But there is another point to which would like to call the attention of the noble and learned Viscount who sits on the Woolsack. It is with regard to the possibility of granting British nationality in suitable cases to those in the Polish Armed Forces who served under our command yet would not qualify by five years' residence in this country. I do not suggest that anything other than a permissive. authority should be given to the Home Secretary, but it seems to me to be harsh—I think the Lord Chancellor will agree—that while a Polish refugee who came here in 1941 would qualify for the grant of British nationality, a Pole who fought under the command of Field-Marshal Alexander in Italy for four or five years would not be able to obtain that nationality.

The point was discussed in another place, and it was very sympathetically received by the Home Secretary. It was so sympathetically received that I rather thought he indicated that an Amendment might be produced in your Lordships' House which would satisfy those who felt strongly on the point. Naturalization should not be granted wholesale or by classes, but in limited cases of that kind such an arrangement would afford a great consolation to a certain number of individual Poles who fought for us. I think, too, that by so doing you would not be creating any dangerous exceptions because, as the noble and learned Viscount, the Lord Chancellor, himself has said, the case of these Poles is unprecedented. Therefore, I hope he will give it very favourable consideration.

3.33 p.m.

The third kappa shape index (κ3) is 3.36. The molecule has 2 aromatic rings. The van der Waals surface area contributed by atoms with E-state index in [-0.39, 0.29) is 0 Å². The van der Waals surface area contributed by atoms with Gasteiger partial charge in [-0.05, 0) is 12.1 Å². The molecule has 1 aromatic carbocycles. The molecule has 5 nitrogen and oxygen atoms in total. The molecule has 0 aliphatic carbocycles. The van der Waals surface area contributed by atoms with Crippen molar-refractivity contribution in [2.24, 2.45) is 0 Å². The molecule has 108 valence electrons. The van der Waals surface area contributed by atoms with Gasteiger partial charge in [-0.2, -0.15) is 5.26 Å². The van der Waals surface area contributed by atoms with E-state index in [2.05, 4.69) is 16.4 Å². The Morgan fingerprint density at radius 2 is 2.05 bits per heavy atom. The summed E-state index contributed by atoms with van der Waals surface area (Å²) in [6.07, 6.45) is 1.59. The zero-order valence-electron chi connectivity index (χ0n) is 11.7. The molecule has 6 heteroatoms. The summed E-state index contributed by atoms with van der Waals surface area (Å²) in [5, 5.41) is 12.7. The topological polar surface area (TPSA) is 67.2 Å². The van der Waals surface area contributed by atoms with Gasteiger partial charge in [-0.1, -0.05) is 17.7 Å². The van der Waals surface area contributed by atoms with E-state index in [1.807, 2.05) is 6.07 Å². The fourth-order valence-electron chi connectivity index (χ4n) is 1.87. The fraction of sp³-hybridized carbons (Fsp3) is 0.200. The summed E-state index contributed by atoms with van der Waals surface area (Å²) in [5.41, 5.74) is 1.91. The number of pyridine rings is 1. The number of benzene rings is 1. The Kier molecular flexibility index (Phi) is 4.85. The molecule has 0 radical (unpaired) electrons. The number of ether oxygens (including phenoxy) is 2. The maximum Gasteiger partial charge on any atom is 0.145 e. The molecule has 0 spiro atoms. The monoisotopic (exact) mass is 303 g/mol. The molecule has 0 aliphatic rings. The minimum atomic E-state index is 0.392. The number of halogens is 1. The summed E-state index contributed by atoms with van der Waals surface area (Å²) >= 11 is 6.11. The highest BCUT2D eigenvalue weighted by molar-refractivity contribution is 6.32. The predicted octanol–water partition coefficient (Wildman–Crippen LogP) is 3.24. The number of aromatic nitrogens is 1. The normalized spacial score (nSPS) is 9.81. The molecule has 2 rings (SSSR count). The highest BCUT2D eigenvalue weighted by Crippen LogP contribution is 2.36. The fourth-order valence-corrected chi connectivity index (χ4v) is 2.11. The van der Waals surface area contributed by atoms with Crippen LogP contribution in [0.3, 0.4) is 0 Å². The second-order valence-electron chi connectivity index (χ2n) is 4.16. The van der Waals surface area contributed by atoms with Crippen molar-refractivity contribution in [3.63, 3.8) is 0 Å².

My Lords, the Bill we have before us this afternoon is, I am convinced, a sincere and honest attempt to do justice to the Polish ex-Service men, and I would concede that in many respects the measure is eminently sensible. There are, however, certain points to which I would like, as briefly as possible, to draw attention. In the first place, I would allude to the five-year limit in Clause I (1), which refers to the pensions payable to ex-Service men and the dependants of ex-Service men who have died as a result of the war. It limits the payment of these pensions to five years, but it gives to the Minister of Pensions, with the consent of the Treasury, statutory power to prolong the scheme of pensions for any period that he may see fit. I have studied the arguments that were used in another place in defence of that arrangement. The idea behind the proviso is that a time may possibly come when with regard to these pensions some more satisfactory arrangement may be made with the Government of Poland which may exist at the time. That seems to me a very illusory hope indeed. As it is, however, it appears to indicate that we cannot approach the Polish ex-Service man with a perfectly frank and unqualified statement that we are going to treat him with regard to disability pensions and dependants' pensions in the same way as we treat our own ex-Service men. I hope, however, that it will be possible to convince him that we are entirely sincere in our desire to treat him on an equal basis with his war-time comrades, and that he may rest assured that the pensions scheme will be continued.